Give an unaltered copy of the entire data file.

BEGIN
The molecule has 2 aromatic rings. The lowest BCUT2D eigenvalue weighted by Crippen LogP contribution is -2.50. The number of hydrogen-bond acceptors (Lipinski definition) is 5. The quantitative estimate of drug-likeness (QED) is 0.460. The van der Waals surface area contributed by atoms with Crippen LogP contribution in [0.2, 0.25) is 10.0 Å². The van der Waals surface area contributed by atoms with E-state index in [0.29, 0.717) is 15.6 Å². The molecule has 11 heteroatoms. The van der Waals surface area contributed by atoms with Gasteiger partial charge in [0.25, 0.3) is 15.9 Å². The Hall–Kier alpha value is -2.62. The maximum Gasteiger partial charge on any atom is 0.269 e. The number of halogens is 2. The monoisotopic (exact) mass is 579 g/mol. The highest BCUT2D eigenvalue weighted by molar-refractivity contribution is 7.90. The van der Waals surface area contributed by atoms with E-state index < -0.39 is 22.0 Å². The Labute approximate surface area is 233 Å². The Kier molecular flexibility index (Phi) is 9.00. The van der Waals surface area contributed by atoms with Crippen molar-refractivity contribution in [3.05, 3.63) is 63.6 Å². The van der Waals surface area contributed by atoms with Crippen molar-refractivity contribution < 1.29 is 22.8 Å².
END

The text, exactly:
The molecule has 2 aromatic rings. The lowest BCUT2D eigenvalue weighted by Crippen LogP contribution is -2.50. The number of hydrogen-bond acceptors (Lipinski definition) is 5. The quantitative estimate of drug-likeness (QED) is 0.460. The van der Waals surface area contributed by atoms with Crippen LogP contribution in [0.2, 0.25) is 10.0 Å². The van der Waals surface area contributed by atoms with E-state index in [0.29, 0.717) is 15.6 Å². The molecule has 11 heteroatoms. The van der Waals surface area contributed by atoms with Gasteiger partial charge in [0.25, 0.3) is 15.9 Å². The Hall–Kier alpha value is -2.62. The maximum Gasteiger partial charge on any atom is 0.269 e. The number of halogens is 2. The monoisotopic (exact) mass is 579 g/mol. The highest BCUT2D eigenvalue weighted by molar-refractivity contribution is 7.90. The van der Waals surface area contributed by atoms with E-state index < -0.39 is 22.0 Å². The Labute approximate surface area is 233 Å². The Kier molecular flexibility index (Phi) is 9.00. The van der Waals surface area contributed by atoms with Crippen molar-refractivity contribution in [3.05, 3.63) is 63.6 Å². The van der Waals surface area contributed by atoms with Crippen molar-refractivity contribution < 1.29 is 22.8 Å².